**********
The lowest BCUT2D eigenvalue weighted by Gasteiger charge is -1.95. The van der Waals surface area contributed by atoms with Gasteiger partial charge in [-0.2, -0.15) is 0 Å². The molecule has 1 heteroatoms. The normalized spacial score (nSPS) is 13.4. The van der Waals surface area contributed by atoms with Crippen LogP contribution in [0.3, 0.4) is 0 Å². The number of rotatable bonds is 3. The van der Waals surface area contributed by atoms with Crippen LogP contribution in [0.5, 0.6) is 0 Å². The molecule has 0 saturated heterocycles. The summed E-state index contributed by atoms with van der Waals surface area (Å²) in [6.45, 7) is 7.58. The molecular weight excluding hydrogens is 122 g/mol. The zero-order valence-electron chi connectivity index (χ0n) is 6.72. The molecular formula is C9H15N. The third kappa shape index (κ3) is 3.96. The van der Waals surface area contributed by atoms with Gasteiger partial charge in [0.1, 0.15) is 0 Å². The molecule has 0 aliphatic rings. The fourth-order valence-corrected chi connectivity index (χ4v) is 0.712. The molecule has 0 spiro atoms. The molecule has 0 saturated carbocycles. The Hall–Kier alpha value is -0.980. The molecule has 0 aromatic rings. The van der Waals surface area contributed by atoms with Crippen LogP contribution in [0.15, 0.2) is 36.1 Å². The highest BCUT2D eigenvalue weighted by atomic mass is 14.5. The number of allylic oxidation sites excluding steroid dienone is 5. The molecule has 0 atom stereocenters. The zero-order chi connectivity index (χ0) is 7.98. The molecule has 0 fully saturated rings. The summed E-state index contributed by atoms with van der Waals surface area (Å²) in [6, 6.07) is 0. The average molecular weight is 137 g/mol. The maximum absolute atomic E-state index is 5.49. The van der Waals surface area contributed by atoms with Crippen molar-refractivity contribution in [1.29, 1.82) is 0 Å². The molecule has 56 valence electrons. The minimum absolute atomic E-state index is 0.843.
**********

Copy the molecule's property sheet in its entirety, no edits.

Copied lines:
The lowest BCUT2D eigenvalue weighted by Gasteiger charge is -1.95. The van der Waals surface area contributed by atoms with Gasteiger partial charge in [-0.2, -0.15) is 0 Å². The molecule has 1 heteroatoms. The normalized spacial score (nSPS) is 13.4. The van der Waals surface area contributed by atoms with Crippen LogP contribution in [0.3, 0.4) is 0 Å². The number of rotatable bonds is 3. The van der Waals surface area contributed by atoms with Crippen LogP contribution in [0.5, 0.6) is 0 Å². The molecule has 0 saturated heterocycles. The summed E-state index contributed by atoms with van der Waals surface area (Å²) in [6.45, 7) is 7.58. The molecular weight excluding hydrogens is 122 g/mol. The zero-order valence-electron chi connectivity index (χ0n) is 6.72. The molecular formula is C9H15N. The third kappa shape index (κ3) is 3.96. The van der Waals surface area contributed by atoms with Gasteiger partial charge in [0.1, 0.15) is 0 Å². The molecule has 0 aliphatic rings. The fourth-order valence-corrected chi connectivity index (χ4v) is 0.712. The molecule has 0 spiro atoms. The molecule has 0 saturated carbocycles. The Hall–Kier alpha value is -0.980. The molecule has 0 aromatic rings. The van der Waals surface area contributed by atoms with Crippen LogP contribution in [0.15, 0.2) is 36.1 Å². The highest BCUT2D eigenvalue weighted by atomic mass is 14.5. The number of allylic oxidation sites excluding steroid dienone is 5. The molecule has 0 atom stereocenters. The zero-order chi connectivity index (χ0) is 7.98. The molecule has 0 fully saturated rings. The summed E-state index contributed by atoms with van der Waals surface area (Å²) in [6, 6.07) is 0. The average molecular weight is 137 g/mol. The maximum absolute atomic E-state index is 5.49. The van der Waals surface area contributed by atoms with Crippen molar-refractivity contribution in [1.29, 1.82) is 0 Å². The molecule has 56 valence electrons. The minimum absolute atomic E-state index is 0.843.